A hotbed for fintech activities

The landscape of payment in the region has changed thanks to access to mobile banking, wallet apps and mobile payment. (AFP Photo)

The millennial generation of Southeast Asia comprises of half of the region’s 644 million population. The region’s high internet penetration and growing middle class is driving the adoption of digital financial services. However, according to CB Insights, as of 2018, only 47 percent of adults in the region had a bank account, and just one-third of small medium enterprises (SMEs) had access to loans or lines of credit. 

According to a recent survey by the Central Bank of Philippines, 77 percent of the population there is unbanked. In Vietnam and Indonesia, the unbanked populations are 65 percent and 52 percent, respectively. Having no access to financial services means no formal employment, no bank account and no opportunity to engage in e-commerce. 

Southeast Asia’s growing economic activities, government incentives and healthy start-up ecosystems are attracting fintech companies to expand into the region. Fintech companies have seized the opportunity to offer loans, payments platforms, and other services to largely unbanked and underbanked populations. 

Fintech – short for financial technology – is providing the region with innovations, convenience and high accessibility to financial services. Fostering a financial inclusion strategy will reduce the growing wealth gap and provide the poor with critical resources. 

In a report by the Asian Development Bank (ADB), the effect of banking the unbanked could boost gross domestic product (GDP) by two percent to three percent in markets such as Indonesia and the Philippines, and as much as six percent in Cambodia. According to the 2016 KPMG report, reaching the unbanked population in Southeast Asia could result in an increase of economic contribution from US$17 billion to US$52 billion by 2030.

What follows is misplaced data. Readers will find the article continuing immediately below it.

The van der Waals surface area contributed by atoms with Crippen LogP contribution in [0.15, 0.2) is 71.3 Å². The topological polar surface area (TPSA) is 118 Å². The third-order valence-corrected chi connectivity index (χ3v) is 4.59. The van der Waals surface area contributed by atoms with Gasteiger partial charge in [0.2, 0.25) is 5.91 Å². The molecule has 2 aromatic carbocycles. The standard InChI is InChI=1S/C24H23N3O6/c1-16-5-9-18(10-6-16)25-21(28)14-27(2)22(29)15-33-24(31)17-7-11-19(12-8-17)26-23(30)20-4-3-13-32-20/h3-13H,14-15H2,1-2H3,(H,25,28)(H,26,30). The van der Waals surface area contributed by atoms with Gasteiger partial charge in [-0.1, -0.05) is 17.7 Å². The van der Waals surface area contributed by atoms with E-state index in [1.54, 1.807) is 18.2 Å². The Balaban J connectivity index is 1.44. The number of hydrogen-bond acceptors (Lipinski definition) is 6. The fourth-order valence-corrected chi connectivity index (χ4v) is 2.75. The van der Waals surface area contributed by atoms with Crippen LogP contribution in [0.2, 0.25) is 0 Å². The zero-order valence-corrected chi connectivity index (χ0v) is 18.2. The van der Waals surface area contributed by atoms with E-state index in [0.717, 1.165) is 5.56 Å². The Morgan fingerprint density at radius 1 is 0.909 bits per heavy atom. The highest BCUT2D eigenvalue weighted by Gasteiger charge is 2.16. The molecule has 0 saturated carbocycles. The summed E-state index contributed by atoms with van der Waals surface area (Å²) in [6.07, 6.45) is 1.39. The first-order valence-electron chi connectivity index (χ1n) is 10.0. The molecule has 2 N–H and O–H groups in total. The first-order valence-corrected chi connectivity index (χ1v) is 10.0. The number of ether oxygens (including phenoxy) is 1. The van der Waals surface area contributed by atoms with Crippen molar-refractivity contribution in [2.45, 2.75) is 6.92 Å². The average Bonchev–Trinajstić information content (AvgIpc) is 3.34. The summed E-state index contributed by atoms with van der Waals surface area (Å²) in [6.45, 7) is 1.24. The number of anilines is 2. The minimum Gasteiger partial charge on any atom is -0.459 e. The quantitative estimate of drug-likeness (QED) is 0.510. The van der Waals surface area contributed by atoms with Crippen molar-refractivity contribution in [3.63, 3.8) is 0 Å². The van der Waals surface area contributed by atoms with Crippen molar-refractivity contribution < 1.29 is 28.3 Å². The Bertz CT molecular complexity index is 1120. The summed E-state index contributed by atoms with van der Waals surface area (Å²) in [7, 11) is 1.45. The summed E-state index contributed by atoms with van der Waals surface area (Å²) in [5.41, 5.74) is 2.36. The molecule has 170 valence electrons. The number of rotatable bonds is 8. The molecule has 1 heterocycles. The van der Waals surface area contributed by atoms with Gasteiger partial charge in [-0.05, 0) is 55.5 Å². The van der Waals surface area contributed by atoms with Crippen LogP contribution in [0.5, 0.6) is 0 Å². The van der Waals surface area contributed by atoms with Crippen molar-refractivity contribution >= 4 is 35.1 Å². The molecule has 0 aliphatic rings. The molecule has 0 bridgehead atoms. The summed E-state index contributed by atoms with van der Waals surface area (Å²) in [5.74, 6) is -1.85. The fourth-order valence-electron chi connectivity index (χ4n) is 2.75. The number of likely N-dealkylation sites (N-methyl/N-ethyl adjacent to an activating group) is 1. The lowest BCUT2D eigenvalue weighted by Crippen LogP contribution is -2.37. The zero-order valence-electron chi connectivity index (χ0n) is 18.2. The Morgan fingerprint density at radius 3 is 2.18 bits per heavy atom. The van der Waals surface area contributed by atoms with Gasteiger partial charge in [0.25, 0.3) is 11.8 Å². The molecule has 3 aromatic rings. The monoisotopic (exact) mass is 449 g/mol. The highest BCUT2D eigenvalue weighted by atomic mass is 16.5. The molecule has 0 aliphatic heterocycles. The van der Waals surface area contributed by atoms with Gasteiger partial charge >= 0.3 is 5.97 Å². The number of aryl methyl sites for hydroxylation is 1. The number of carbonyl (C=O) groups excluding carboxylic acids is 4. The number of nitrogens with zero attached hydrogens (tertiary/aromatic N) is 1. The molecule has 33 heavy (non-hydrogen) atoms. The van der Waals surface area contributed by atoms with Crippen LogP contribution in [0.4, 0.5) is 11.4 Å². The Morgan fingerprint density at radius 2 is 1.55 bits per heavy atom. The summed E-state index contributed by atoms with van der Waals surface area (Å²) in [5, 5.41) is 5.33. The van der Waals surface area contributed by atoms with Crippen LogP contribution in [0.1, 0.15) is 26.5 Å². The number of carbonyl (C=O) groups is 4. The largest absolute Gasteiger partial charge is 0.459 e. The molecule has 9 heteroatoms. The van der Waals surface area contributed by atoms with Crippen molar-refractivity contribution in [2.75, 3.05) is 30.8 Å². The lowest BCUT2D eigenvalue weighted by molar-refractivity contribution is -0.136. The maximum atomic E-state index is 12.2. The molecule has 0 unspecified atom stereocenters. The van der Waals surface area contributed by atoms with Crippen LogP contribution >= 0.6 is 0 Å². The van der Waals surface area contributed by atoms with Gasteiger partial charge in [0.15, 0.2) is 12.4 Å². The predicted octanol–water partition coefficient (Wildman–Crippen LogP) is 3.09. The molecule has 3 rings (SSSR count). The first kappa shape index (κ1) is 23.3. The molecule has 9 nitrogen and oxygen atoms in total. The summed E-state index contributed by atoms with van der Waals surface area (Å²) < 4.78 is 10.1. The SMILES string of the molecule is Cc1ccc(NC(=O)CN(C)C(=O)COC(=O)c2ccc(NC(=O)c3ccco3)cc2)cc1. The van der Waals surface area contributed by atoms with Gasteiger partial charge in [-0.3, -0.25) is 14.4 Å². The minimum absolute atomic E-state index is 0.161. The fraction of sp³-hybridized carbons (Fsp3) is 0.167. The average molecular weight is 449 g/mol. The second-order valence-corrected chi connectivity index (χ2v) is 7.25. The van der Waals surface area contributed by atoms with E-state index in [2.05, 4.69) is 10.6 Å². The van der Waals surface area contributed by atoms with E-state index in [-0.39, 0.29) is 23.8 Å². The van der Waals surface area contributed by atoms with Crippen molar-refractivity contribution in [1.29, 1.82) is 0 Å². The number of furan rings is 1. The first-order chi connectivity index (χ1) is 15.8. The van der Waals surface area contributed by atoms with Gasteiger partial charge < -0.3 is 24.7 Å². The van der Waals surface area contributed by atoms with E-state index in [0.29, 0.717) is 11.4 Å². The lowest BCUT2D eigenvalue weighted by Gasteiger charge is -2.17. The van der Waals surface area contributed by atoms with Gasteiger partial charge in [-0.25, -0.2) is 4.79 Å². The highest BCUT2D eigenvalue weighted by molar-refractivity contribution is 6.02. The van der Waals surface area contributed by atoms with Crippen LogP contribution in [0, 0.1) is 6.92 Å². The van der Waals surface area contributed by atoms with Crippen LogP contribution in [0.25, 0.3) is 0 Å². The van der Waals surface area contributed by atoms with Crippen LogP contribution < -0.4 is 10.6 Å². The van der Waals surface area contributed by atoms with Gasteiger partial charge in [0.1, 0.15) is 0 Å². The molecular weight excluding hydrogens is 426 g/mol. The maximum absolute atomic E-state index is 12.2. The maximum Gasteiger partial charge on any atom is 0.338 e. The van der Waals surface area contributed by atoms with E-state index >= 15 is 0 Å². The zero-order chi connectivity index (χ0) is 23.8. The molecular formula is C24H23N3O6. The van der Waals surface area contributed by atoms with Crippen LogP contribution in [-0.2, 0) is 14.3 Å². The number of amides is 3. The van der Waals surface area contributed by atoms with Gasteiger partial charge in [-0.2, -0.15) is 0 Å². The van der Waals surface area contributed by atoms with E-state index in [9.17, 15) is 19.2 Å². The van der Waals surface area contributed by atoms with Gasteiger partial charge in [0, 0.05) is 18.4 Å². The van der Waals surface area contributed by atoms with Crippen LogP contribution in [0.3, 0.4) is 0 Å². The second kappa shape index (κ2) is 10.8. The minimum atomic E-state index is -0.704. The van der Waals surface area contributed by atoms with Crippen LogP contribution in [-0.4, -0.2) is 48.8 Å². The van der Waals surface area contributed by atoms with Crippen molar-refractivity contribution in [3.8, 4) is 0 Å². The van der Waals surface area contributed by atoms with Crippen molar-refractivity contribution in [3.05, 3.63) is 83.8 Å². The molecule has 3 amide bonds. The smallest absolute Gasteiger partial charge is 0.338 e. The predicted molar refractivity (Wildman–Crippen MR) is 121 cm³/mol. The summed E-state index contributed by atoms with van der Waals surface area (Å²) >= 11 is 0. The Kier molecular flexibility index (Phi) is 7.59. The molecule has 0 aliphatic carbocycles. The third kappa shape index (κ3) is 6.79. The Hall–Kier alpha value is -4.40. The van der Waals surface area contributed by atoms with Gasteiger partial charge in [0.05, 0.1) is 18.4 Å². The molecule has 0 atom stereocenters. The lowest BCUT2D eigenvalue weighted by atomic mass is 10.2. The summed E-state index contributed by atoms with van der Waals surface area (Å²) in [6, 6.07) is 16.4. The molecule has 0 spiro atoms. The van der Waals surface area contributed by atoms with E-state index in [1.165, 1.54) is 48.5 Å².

Source: CB Insights, 2018

Unconventional data

Convenience in a modern society is essential. And fintech companies are emulating aspects of customer-centric approach, real-time data integration, cost optimisation and advanced security to serve society’s need for convenience. 

The landscape of payment in the region has changed thanks to access to mobile banking, wallet apps and mobile payment. The proportion of people using mobile services has increased, with Indonesia and Vietnam showing sevenfold growth.

Another service fintech companies provide is short-term loans to business owners, SMEs and micro SMEs. 30 percent of SMEs in Southeast Asia have limited access to loans or a line of credit, which limits them to scale their companies quickly and efficiently. “There are 78 million businesses in Southeast Asia, that’s three times more than the US,” says Andrea Baronchelli, CEO of Aspire, a Singapore based company offering direct loans to SMEs. 

SMEs lack collateral required of them to secure a bank loan, but Aspire sidesteps this to tap into unconventional data, such as business transactions, data from online accounting software, customer ratings and social activities to create a new foundation of credit scoring. 

Financing methods that focus on credit verification and speedy processing will help SMEs deal with demand surges and help them reach their true business potential. Customer feedback, ratings, and traction of a company’s social media account are also legitimate factors that determine the health of a business.